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Blossom-headed Parakeet Psittacula roseata
BirdLife is updating this factsheet for the 2016 Red List
Please email us with any relevant information

This species has been uplisted from Least Concern because of new information about its population trend. It is listed as Near Threatened on the basis that it is undergoing a moderately rapid decline owing to habitat loss and trapping pressure.

Taxonomic source(s)
del Hoyo, J.; Collar, N. J.; Christie, D. A.; Elliott, A.; Fishpool, L. D. C. 2014. HBW and BirdLife International Illustrated Checklist of the Birds of the World. Barcelona, Spain and Cambridge UK: Lynx Edicions and BirdLife International.

Distribution and population
Psittacula roseata occurs in South and South-East Asia, ranging from eastern India and Bangladesh, through Myanmar, Thailand, Laos, Cambodia, Vietnam and southern China (Yunnan, Guangxi and Guangdong provinces) (Juniper and Parr 1998). It is mostly sedentary, with some localised seasonal movements. It has been described as generally common, but has declined in some parts of its range (Juniper and Parr 1998). It is rare in southern China (Forshaw 2006) and scarce in Vietnam (Juniper and Parr 1998). It was apparently abundant in Myanmar in c.1990, but has now declined in numbers, and it has become uncommon or rare in Thailand (del Hoyo et al. 1997, Juniper and Parr 1998, P. Round in litt. 2013). It is described as being uncommon to locally common in Cambodia (F. Goes in litt. 2013, T. Gray in litt. 2013), and now extremely localised and present in only small numbers in Laos (J. W. Duckworth in litt. 2013). In Bangladesh, it is described as a rare resident, scarce in the hills of the north-east and south-east of the country, with one record of c.20 individuals in the northern fringe of the Sundarbans in October 2009 (S. U. Choudhury in litt. 2013). The population is suspected to be in on-going decline overall.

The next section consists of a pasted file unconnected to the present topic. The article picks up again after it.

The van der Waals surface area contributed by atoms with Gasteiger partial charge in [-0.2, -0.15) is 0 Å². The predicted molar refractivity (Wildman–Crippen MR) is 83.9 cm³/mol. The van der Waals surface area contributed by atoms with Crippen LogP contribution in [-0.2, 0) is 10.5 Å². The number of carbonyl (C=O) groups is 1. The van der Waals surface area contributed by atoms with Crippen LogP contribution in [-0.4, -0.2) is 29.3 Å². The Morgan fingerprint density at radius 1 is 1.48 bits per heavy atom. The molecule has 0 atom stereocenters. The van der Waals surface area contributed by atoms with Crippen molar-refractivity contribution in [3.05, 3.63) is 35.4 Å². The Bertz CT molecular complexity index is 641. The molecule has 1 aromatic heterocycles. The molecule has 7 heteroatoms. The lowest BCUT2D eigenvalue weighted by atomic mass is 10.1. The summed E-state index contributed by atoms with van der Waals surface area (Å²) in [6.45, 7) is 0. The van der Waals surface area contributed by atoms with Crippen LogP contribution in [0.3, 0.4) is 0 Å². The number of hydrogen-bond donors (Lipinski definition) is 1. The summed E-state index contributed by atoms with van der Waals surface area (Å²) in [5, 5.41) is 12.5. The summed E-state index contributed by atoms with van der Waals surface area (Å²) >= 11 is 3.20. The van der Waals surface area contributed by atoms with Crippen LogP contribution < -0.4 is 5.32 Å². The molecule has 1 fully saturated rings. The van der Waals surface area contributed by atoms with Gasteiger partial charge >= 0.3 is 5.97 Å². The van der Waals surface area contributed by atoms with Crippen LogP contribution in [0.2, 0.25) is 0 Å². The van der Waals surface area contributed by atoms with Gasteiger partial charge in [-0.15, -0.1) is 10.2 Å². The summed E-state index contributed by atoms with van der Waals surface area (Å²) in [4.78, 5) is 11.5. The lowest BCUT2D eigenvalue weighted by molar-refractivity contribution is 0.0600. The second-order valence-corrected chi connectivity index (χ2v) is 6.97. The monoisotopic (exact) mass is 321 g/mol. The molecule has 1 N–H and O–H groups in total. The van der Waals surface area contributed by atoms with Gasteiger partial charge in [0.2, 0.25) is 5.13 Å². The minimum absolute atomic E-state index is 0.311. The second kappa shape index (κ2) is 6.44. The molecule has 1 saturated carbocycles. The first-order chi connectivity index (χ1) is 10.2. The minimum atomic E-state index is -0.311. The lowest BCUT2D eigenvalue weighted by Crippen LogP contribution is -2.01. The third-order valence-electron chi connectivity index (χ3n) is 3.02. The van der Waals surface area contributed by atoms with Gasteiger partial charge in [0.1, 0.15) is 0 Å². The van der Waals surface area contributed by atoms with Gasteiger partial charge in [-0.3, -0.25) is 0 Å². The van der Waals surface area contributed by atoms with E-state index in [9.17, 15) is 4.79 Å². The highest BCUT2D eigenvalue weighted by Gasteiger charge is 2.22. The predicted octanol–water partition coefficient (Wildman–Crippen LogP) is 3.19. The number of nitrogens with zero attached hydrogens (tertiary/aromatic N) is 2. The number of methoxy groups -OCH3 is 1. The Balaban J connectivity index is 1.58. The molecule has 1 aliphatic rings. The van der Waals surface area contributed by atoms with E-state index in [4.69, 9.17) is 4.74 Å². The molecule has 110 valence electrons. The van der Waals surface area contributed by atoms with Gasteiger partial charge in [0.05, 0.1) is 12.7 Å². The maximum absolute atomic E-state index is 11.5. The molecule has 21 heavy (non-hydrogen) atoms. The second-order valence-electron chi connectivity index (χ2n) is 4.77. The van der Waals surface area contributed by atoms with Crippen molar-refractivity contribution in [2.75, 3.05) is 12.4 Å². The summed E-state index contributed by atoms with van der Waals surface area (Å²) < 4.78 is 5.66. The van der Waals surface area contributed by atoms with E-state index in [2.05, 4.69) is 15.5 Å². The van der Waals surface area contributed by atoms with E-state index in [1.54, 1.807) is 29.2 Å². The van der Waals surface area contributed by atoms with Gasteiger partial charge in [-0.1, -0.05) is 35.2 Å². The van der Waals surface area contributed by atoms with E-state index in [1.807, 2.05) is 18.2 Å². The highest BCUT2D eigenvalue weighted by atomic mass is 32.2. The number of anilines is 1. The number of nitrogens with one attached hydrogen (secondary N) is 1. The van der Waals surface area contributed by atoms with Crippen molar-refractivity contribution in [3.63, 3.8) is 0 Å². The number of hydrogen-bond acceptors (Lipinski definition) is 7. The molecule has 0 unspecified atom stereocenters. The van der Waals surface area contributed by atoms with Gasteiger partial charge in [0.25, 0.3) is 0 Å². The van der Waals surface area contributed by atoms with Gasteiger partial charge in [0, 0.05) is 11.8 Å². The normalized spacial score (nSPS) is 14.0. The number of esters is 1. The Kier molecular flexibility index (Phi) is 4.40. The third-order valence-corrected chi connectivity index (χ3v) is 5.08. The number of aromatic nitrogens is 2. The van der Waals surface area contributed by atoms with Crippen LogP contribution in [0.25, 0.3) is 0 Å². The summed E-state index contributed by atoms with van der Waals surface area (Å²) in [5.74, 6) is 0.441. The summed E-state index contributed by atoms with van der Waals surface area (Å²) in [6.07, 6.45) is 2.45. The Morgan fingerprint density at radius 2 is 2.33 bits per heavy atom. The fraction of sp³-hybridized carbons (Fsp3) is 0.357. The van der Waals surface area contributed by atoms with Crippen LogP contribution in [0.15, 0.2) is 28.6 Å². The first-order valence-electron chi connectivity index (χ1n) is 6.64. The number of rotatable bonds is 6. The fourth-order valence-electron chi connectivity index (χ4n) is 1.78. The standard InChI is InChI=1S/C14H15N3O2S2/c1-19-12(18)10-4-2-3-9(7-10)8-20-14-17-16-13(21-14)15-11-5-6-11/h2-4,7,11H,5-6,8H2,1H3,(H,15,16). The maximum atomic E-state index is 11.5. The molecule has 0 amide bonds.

Population justification
The global population size has not been quantified, but the species is reported to be of variable status across its range (e.g. del Hoyo et al. 1997).

Trend justification
The species's population is suspected to be in moderately rapid decline owing to on-going habitat destruction and unsustainable levels of exploitation. Anecdotal observations of local trends lend support to this suspicion, for example in Cambodia at least since the 1990s (F. Goes in litt. 2013, T. Gray in litt. 2013, R. J. Timmins in litt. 2013).

This species occurs in the lowlands to c.1,500 m, inhabiting light forest, including savanna, secondary growth, forest edge, clearings and cultivated areas (Juniper and Parr 1998). The highest densities may be found in areas dominated by dry deciduous forest (F. Goes in litt. 2013, R. J. Timmins in litt. 2013), although it also occurs in semi-evergreen forest (F. Goes in litt. 2013). It is able to persist in partially deforested landscapes and appears to favour forest edge near cultivation (Juniper and Parr 1998). It breeds in January-May, nesting in tree cavities and laying a clutch of usually 4-5 eggs (Juniper and Parr 1998).